The only thing that Robert disliked more than throwing old and broken stuff  away was buying new items.  He didn’t mind going to the store and trying on new shoes, but he would not allow us to take them to the cash register, pay for them, and bring them home.  Since we (the parents) didn’t feel we were able to handle major tantrum at the shoe store, we developed two stops shopping.  First, we would go to the store with Robert to find a right pair of shoes but refrained from buying it.  Then, we would return without Robert and purchase that pair.

Now, we just had to convince Robert to wear these shoes.


We knew that persuading Robert to wear the new shoes  would be a major challenge so we  waited until the weekend to deal with the problem. On Saturdays, Robert used to go for a long walk at Blue Hills and then to his favorite Outback Restaurant.  So making this outing contingent upon wearing a new pair of shoes seemed like a good idea.  If he wanted to go for a walk he would have to put on a new pair of shoes.  Robert complied.  He put on a new pair and then immediately took it off returning to the old one. “No walk.” I said.  Robert took the old shoes off  but was clearly in distress.  He was getting more and more upset.  He made a series of heartbreaking noises, and those sounds  melted both my husband’s heart and his resolve.  He wanted to give up. Robert sensed his father’s weakness and quickly put on old shoes again.  We already had struggled for 40 minutes or more, and now, my husband’s hesitations convinced Robert that his chances for winning this battle increased significantly.

I have to say.  I was mad.  My husband and I talked about this before and we both decided that we had to be firm. I knew it would be difficult  and now  I felt betrayed. My ally was changing his position in the midst of the fight.  Discussing the situation at this moment would be disastrous. We couldn’t show that we disagreed with each other. I felt that we couldn’t back off either.  I took a deep breath and relatively calmly persuaded my husband to leave it to me. I asked him to go to his computer and wait until Robert is ready.   Jan withdrew to his office.  That didn’t make Robert happy.  He already knew that his dad was easier to convince (manipulate). So without him Robert was even more distressed, sad, and mad.  He put his old shoes yet again.”No walk.” He took them off just to put them on  again. “No walk.”  He took them off.  Next, he brought the pair of his mountain hiking shoes.  “No walk” .  Then he brought one old, one new shoe.  “No walk”  He was negotiating with me by trying to find a middle ground. He was furious that I didn’t accept any of the suggestions he was making.  When I think about this today I feel that it was a very funny event. Yet at that time it was a real struggle. It lasted over 2 full hours.  Finally, Robert gave up.  He put on his new shoes and his father took him for a walk and to Outback.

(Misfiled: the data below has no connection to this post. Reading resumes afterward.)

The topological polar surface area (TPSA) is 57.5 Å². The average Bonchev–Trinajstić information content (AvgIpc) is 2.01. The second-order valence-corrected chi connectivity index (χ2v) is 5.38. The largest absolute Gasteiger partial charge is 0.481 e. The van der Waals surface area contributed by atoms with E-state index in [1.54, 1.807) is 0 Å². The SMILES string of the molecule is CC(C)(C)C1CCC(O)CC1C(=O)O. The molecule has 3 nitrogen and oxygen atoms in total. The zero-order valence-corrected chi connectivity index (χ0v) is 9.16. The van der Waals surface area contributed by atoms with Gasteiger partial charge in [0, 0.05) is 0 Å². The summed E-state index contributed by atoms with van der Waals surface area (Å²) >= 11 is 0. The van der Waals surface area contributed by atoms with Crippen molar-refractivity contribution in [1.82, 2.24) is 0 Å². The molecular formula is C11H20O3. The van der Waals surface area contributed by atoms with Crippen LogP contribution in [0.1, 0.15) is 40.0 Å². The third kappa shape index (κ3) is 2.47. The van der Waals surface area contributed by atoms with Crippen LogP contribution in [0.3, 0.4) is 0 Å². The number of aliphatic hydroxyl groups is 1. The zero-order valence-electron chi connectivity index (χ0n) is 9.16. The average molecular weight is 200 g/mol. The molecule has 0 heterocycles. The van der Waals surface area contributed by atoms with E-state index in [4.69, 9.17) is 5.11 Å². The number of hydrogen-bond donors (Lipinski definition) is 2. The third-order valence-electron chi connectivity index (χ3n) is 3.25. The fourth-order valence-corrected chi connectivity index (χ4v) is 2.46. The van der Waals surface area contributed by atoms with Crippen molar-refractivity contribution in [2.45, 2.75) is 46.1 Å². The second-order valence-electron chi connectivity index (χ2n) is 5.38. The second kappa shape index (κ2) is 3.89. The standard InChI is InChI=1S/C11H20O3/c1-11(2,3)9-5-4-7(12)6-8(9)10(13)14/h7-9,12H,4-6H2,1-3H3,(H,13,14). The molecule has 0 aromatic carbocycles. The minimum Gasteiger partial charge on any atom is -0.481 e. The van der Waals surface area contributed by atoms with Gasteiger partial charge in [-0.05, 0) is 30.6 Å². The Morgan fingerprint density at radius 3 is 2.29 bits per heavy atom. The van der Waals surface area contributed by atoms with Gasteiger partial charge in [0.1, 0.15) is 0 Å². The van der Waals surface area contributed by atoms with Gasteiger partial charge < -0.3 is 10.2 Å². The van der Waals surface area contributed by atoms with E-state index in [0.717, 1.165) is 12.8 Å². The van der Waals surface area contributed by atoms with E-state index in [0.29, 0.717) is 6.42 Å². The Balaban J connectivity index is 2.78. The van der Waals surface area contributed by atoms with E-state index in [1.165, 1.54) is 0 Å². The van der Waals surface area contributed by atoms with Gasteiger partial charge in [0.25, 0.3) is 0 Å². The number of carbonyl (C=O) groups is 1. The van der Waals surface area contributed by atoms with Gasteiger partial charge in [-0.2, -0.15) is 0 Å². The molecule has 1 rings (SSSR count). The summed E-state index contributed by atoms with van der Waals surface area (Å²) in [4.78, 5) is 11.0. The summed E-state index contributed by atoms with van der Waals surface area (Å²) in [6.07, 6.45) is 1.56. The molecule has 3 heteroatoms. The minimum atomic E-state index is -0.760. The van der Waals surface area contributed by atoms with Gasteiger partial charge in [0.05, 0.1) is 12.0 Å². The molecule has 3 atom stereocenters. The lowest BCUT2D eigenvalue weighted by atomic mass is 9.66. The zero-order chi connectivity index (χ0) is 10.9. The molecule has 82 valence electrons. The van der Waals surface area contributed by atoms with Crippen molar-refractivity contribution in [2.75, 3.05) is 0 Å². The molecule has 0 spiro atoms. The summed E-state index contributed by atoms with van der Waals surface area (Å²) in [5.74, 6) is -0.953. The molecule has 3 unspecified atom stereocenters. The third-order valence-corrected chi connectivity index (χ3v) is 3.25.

During this walk Robert felt defeated and was not happy about that.  From time to time during the walk, he let Jan know, that it was not his choice to part with the shoes which seemed to be as significant and important to Robert  as parts of his own body. Every few steps he  made   sounds expressing his suffering.  Outback, however,  helped to cheer him a little.

But the next day and every day after that he didn’t have any problems with wearing these shoes.

I have to add that the shoes were comfortable, fitting Robert better than the old pair.

Even more importantly, from that time on, five minutes sufficed to convince Robert to wear any new pair of shoes.

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